June 22, 1915: Many of the headlines in the past week of 2015 have concerned the 800th Magna Carta anniversary celebrations – and there was a similar focus one hundred years ago in the June 22, 1915, edition of the Market Harborough Advertiser.
However, the Advertiser laments the lack of interest shown by the public but decides it is quite understandable.
“Four copies of the Magna Carta still exist...but is the public interested in them?
“On this anniversary in particular, when the nation is engaged in a life and death struggle abroad for the safety of the great edifice which has been built upon the privileges...the barons exacted from a worthless monarch, does it know where they are to express any wish to see them? An answer, it is to be feared, must be given in the negative.”
The story is one of the longest in this edition, not surprising as the trend in the Advertiser is acknowledge the war but also give equal space to the Home Front.
In fact, advertising is increasing so much that the regular front page spot claimed by the town’s cinema for the past year has been taken by other tradesmen clearly ready and able to pay the top prices required for the newspaper cover. The County Electric Cinema has now moved to a clearly identifiable – and regular – spot on the back page.
There is news of local men injured or killed in the fighting. Last week’s report of the death of Private H Whittle of Bowling Green Place, Market Harborough, is followed up with a photograph of him in uniform. However, there is no interview with the wife he left behind, or indeed any other family or friends.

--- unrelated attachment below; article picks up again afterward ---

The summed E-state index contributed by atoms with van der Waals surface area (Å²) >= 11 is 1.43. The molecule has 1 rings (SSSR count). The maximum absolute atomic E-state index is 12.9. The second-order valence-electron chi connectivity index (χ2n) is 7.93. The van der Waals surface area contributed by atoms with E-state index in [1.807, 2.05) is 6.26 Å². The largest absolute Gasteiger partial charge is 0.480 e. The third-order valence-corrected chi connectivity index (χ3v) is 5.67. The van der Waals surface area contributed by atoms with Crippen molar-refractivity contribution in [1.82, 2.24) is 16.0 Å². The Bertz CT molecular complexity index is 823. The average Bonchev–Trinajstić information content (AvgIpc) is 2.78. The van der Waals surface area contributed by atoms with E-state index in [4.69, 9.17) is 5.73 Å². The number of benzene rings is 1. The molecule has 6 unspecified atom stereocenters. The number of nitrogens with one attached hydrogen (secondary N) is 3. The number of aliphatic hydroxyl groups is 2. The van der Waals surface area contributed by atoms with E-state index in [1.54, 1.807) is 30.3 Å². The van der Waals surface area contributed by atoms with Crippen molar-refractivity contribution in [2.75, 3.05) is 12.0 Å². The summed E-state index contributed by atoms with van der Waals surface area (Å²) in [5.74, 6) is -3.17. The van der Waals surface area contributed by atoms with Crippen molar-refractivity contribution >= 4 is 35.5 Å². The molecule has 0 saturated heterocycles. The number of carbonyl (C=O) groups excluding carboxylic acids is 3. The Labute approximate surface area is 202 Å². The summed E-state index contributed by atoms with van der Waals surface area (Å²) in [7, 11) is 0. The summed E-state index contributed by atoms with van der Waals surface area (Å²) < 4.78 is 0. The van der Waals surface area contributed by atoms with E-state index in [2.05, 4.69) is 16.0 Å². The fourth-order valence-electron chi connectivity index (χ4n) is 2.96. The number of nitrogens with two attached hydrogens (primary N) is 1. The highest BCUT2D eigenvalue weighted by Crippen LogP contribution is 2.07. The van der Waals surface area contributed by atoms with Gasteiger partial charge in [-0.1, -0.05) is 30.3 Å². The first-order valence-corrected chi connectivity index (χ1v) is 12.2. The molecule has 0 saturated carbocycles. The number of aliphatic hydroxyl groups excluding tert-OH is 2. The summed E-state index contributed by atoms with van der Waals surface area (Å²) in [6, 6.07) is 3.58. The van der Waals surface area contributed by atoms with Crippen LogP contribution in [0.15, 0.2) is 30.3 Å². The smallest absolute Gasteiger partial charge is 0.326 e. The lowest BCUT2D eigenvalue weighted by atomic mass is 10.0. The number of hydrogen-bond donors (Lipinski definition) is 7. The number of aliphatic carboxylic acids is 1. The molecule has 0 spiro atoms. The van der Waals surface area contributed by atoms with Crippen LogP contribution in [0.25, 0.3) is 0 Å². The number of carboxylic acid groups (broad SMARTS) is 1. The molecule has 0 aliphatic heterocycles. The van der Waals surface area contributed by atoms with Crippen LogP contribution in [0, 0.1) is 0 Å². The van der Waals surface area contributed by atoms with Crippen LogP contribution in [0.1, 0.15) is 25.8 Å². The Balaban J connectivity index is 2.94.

There is a report of Medbourne vicar’s son having died in the Dardanelles. The Rev T K B Nevison was told his 24-year-old 2nd Lieutenant son Humphrey was wounded shortly after arriving at Gallipoli and died three days later of his wounds.
This will not be a good omen for the parents of Private E Orringe, whose parents live in Logan Street, Market Harborough.
A letter from his captain, the Rev Bernard Uffen states that Pte Orringe has been shot in the side: “The wound is serious but it is hoped he will recover. Do not be over-anxious. The skill of surgeons now is such as to give every confidence and I am hoping you will see him in Harborough again.”
These are relatively short accounts and so is the call-to-arms advertisement on the back page which simply reads: “Leicestershire Yeomanry. Wanted at once – 100 recruits. Apply at Headquarters, 67a, Southgate Street, Leicester.”
However, this week’s edition does include many updates of the war, mainly sourced from the War Office. One from the official press office under the byline ‘Eye-witness’ – which national newspaper reporters dubbed ‘Eye-wash’ because the reports were so sanitised – calls it ‘A quiet week’. The account reads: “Last week ended as quietly as it had begun.”
There is one other story of interest buried in the ‘Local news column’ – and not only to the gardeners and farmers of 1915 but to those in the 21st century too.
“Six degrees of frost on the eve of Midsummer! Verily the seasons are out of joint,” says the story. “This year the lack of rain has been the chief trouble until the night of June 18 when without warning, 6 or 7 degrees of frost visited our town and district and put paid to the potatoes, kidney beans, vegetable marrows etc with a vengeance.”
The story concludes: “Truly the lot of the gardener is by no means a happy one, frost at Midsummer makes him more than sad, it makes him almost wicked.”